‘My intent of the patrol was to show the two sergeants what happened anytime we entered the southern area of our AO (Area of Operations). Any time my squad would roll up in that area, a white van and some mopeds would always show up.
‘They would position themselves far enough out so that our small-arms couldn’t reach, and then spread out to different areas.
‘I wanted the two sergeants to see what happened, so they would know how the Taliban operate in the area first-hand. We weren’t looking for a fight. We were too close to the end and I didn’t want to risk any of my guys.
Sergeant Bee selected a building to use as an observation area. He sent Lt Malone and Corporal Ponce (2nd in command), along with his fireteam, to a small building 50m north to act as an overwatch, in case they were under fire and had to leave in a hurry.
‘I put my guys all around the interior of the building looking out for any sign of movement, so they could advise once the enemy showed.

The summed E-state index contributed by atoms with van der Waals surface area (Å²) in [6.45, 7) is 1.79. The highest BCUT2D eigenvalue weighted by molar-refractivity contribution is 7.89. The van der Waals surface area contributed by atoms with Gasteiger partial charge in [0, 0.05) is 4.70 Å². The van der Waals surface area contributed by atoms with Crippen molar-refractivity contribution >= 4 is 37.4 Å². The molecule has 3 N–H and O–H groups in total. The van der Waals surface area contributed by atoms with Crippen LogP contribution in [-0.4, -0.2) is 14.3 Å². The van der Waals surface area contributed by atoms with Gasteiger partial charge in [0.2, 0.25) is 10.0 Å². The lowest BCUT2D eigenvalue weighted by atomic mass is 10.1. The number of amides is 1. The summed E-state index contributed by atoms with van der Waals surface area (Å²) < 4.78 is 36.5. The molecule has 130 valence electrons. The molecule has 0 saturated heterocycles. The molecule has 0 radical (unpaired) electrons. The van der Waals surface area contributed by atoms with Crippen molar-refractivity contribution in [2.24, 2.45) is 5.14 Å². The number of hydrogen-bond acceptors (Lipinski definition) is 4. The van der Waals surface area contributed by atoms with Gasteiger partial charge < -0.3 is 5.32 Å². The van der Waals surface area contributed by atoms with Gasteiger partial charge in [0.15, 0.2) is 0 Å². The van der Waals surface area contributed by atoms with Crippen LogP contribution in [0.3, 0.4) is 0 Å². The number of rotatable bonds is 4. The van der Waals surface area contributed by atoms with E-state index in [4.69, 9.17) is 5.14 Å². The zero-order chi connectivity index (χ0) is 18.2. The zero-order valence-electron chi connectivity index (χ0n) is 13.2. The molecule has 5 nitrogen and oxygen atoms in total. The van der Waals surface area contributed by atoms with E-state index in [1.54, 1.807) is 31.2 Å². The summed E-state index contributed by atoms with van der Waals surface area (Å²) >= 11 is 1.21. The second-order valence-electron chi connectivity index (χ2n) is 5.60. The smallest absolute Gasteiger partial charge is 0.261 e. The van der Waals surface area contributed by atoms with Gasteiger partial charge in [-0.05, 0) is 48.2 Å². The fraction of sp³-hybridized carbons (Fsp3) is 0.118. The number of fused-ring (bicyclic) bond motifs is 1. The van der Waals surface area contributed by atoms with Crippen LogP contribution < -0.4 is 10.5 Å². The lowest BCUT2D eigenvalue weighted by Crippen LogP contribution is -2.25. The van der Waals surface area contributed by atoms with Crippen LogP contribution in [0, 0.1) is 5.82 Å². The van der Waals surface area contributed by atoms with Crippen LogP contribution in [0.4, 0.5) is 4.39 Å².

‘As I was talking with Shanfield and Walters on a small mound looking out, my DM (Designated Marksman), Lance Corporal Johnston called for my attention because he had a round jammed into his chamber and needed help getting it out.
‘I remember being frustrated with him, because it should have been a simple fix.’ It turned out, the jam saved Sergeant Bee’s life.
‘All I remember after I took a knee to help him was a roaring sound, and the sensation of my entire vision turning into what you would see if you were trying to look through a straw. The next thing I remember is waking up in a CAT scan machine, in a hospital.’
From what he heard about the incident, the Taliban had implanted IED’s outside of the building, that were large enough to blow the walls inward.